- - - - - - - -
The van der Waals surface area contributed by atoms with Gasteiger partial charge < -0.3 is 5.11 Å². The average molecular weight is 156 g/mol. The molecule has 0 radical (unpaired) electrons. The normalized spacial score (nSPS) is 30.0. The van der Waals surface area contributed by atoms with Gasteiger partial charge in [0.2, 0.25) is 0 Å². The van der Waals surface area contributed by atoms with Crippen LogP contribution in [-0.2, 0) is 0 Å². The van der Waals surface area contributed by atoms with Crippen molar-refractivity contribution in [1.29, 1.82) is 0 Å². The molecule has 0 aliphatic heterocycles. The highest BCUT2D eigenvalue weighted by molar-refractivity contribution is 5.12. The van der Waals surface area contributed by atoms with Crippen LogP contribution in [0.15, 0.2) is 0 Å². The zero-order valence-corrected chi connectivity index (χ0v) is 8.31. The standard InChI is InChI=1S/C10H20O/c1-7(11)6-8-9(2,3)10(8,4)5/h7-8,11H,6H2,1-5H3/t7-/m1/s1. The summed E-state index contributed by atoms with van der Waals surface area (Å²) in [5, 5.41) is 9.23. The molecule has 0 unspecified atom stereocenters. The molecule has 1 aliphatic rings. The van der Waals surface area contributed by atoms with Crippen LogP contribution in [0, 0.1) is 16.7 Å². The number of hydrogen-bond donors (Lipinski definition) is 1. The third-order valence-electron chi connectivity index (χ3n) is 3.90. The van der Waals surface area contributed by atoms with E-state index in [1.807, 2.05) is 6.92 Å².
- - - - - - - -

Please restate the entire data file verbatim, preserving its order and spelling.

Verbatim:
The van der Waals surface area contributed by atoms with Gasteiger partial charge < -0.3 is 5.11 Å². The average molecular weight is 156 g/mol. The molecule has 0 radical (unpaired) electrons. The normalized spacial score (nSPS) is 30.0. The van der Waals surface area contributed by atoms with Gasteiger partial charge in [0.2, 0.25) is 0 Å². The van der Waals surface area contributed by atoms with Crippen LogP contribution in [-0.2, 0) is 0 Å². The van der Waals surface area contributed by atoms with Crippen molar-refractivity contribution in [1.29, 1.82) is 0 Å². The molecule has 0 aliphatic heterocycles. The highest BCUT2D eigenvalue weighted by molar-refractivity contribution is 5.12. The van der Waals surface area contributed by atoms with Crippen LogP contribution in [0.15, 0.2) is 0 Å². The zero-order valence-corrected chi connectivity index (χ0v) is 8.31. The standard InChI is InChI=1S/C10H20O/c1-7(11)6-8-9(2,3)10(8,4)5/h7-8,11H,6H2,1-5H3/t7-/m1/s1. The summed E-state index contributed by atoms with van der Waals surface area (Å²) in [5, 5.41) is 9.23. The molecule has 0 unspecified atom stereocenters. The molecule has 1 aliphatic rings. The van der Waals surface area contributed by atoms with Crippen LogP contribution in [0, 0.1) is 16.7 Å². The number of hydrogen-bond donors (Lipinski definition) is 1. The third-order valence-electron chi connectivity index (χ3n) is 3.90. The van der Waals surface area contributed by atoms with E-state index in [1.807, 2.05) is 6.92 Å².